Bitcoin slides below $30,000 for the first time in a month
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Bitcoin slides below $30,000 for the first time in a month

Bitcoin slides below $30,000 for the first time in a month

Narratives that had propelled Bitcoin to a mid-April record of almost $65,000 are now being questioned

A selloff in Bitcoin accelerated Tuesday, pushing it below $30,000 for the first time in about a month.

The largest digital coin fell as much as 4.1 per cent and was trading at about $29,700 as of 7am in London. Other virtual currencies also retreated, including second-ranked Ether. The Bloomberg Galaxy Crypto Index was down about 4 per cent.

Some traders had viewed $30,000 as a key support that might open the way to more losses if breached. Further big declines from here could rattle the cryptocurrency market and even exacerbate a wider flight from risk assets such as stocks. Global equities are falling due to fears of slowing economic growth and the relentless spread of the delta variant of Covid-19.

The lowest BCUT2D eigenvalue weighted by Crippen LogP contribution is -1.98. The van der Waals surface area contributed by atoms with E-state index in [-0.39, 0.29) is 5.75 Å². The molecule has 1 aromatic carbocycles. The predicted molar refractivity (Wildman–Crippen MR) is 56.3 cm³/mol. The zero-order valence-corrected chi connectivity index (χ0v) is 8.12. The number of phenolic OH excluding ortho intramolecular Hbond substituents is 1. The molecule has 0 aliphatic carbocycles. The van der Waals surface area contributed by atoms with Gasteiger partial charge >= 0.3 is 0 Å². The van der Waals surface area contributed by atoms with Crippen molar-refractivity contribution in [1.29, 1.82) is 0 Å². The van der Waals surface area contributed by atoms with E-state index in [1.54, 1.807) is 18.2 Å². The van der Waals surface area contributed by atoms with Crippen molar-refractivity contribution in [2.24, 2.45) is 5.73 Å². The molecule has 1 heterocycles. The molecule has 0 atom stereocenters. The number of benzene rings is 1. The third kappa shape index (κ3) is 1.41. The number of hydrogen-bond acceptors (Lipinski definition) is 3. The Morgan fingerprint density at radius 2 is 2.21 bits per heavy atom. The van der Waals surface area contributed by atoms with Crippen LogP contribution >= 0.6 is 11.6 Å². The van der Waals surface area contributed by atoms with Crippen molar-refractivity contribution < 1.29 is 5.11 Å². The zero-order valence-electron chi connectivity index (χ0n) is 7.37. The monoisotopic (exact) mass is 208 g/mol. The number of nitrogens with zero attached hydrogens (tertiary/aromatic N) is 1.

“We’re going to need to form another base first before resuming another bull trend,” said Vijay Ayyar, head of Asia Pacific with cryptocurrency exchange Luno in Singapore. “We are going to be ranging between $20,000 and $40,000 for the rest of the year.”

Narratives that had propelled Bitcoin to a mid-April record of almost $65,000 are now being questioned. Some had argued the digital asset could act as a hedge against inflation due to its limited supply. But bitcoin’s 2 per cent advance this year lags behind the S&P 500’s 13 per cent advance.

“Investors who are allocating to crypto know that volatility is going to be part of it,” Grayscale Investments CEO Michael Sonnenshein said in an interview on Bloomberg TV.

Bitcoin has been hit by many setbacks of late, including China’s regulatory crackdown — partly over concerns about high energy consumption — and progress in central bank digital-currency projects that could squeeze private coins.

The creator of meme-token Dogecoin recently lambasted crypto as basically a sham, and the appetite for speculation is generally in retreat.

Officials around the world are also intensifying scrutiny of cryptocurrencies. On Monday, Treasury Secretary Janet Yellen pushed top US financial regulators to accelerate their consideration of new rules to police so-called stablecoins.

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